Retrospectives | Positive-Delta format

Retrospectives are very important for every team. It brings every one in the team together into a room and make them think, discuss, reflect and take actions based on their reflections. The usual way of running retrospectives is to run at the same time every week, iteration or phase of work. This predictability also brings an element of boredom if the retrospective format is the same every time.

I observed that by changing the format of the retrospectives as per personalities and the need of the team helped a lot in running it effectively and people taking action on what they have discussed and reflected. I have used the simple Postive-Delta format many times and it has helped me get every one in the room involved for the duration of the retrospective. I have also added a pre activity and post activity to this format.

Team size: 12-16 people

Time required: 1 hour

How to do this?

  • Ice breaker or energizer – Any simple ice breaker to which can be completed within 5 minutes is a good start. It loosens up people and also makes them forget work if they were pre-occupied with some problem.
  • Reflection time – Give the team around 10 minutes of silent time to think about what went well and what needs to change. They can write it down if they think they will forget.
  • Writing space – Have two whiteboards or split the writing space into two. Mark one side as ‘+’ and the other side as ‘Δ’. Have white board markers in two different colours such that you can capture points in alternating colours. It is easy to read the board from every where in a hall.
  • Positive round – Pass a soft toy around and request the person holding the toy to give only one top positive about the retrospective period. If their top point has already been expressed by another member then add a ‘+1’ to that point ask them for their second top point and write it down. Give every one in the room a chance to give at least one point and also make sure the one with the soft toy alone speaks. At the end of the round if anyone still has a point to speak note down that as well. Do not gather any explanation for any point other than the something which can help capture the point on the board.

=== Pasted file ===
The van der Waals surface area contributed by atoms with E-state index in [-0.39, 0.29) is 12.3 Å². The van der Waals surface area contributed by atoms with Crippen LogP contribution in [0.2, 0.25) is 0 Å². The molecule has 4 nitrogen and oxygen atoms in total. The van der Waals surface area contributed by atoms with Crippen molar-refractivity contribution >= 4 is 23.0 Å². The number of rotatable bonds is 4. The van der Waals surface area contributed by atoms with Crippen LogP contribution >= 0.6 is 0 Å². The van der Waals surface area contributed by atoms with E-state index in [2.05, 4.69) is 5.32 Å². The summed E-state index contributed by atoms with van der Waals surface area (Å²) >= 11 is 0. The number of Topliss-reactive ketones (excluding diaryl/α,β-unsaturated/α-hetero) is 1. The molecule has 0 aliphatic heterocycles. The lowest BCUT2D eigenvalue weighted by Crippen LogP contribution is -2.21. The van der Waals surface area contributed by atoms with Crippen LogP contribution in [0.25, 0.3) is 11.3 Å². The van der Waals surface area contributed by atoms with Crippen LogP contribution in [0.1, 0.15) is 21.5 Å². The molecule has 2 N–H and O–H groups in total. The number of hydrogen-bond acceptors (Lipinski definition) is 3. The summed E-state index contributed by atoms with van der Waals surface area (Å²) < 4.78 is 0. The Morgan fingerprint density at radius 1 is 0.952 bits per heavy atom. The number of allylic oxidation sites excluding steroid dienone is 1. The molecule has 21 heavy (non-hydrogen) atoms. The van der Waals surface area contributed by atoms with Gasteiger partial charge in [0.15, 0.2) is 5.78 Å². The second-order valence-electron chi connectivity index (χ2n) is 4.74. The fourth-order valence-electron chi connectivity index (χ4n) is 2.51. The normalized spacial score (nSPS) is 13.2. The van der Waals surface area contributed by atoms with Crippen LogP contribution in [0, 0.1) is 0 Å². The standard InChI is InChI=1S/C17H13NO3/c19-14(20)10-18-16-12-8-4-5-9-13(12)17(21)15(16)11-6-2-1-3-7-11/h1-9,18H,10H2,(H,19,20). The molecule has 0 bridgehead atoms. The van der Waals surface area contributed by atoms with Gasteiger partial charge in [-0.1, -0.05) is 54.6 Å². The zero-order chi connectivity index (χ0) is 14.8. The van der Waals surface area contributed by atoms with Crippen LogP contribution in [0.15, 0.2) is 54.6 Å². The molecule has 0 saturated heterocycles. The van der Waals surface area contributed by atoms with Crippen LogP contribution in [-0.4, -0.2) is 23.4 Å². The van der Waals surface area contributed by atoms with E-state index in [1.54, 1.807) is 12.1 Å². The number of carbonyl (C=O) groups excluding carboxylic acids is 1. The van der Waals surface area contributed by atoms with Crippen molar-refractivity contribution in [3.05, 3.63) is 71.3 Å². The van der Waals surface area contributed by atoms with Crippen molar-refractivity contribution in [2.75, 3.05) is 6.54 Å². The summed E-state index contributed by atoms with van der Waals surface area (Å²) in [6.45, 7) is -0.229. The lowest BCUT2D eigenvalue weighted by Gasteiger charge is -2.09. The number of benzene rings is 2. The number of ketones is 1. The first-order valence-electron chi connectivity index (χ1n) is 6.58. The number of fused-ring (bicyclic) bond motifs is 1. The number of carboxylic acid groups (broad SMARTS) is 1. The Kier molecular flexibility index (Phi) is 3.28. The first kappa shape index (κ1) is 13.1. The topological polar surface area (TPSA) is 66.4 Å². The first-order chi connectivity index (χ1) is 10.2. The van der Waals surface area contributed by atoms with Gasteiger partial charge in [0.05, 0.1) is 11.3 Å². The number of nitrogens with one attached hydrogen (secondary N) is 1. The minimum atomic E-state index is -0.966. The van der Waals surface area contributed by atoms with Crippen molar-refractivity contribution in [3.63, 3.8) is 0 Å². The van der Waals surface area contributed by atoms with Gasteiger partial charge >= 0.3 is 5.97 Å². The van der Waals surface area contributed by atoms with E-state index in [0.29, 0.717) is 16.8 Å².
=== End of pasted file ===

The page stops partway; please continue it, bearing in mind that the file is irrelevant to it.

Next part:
• Delta round – Similar to ‘Positive round’ but ask for what has been nagging problem and they wish to change it. Go through the same process of capturing the points from the team as in positive round.
  • Analysis time – This phase can get longer if not facilitated properly. Read each point on both sides and capture ‘Action items’ and ‘Ideas’ from the team. If any point gets into a debate or a solution mode then quickly interrupt and capture the resolution of that problem to be an action item for a focussed group or the team itself based on how severe it looks.
  • Ownership for actions – Request for volunteers to implement the action items and try out new ideas. Capture their names against the line items on a poster to put it up in the team area later.
  • Recognition time – Though teams should not have heroes or heroines, it is natural for individuals to go through phases of ups and downs which makes some individuals contribute more than the others in a given span of time. Give the team the last five minutes to reach out to the individuals whom they think that life was made easy because of their help or contribution; and thank them mentioning what made their life easy. The last time I requested the team to do this I was surprised to see so much of hugging, huddling and laughter all over the room. Every one left the room on a high note.
This format of retrospective helped me to make everyone in the team talk about what matters to them and finish it off within an hour while capturing the action items and their owners. This format works well with a group size of 12-16 and only to retrospect an iteration or a phase of a project. The content in retrospectives website helps me to run effective retrospectives.

Image: winnond /

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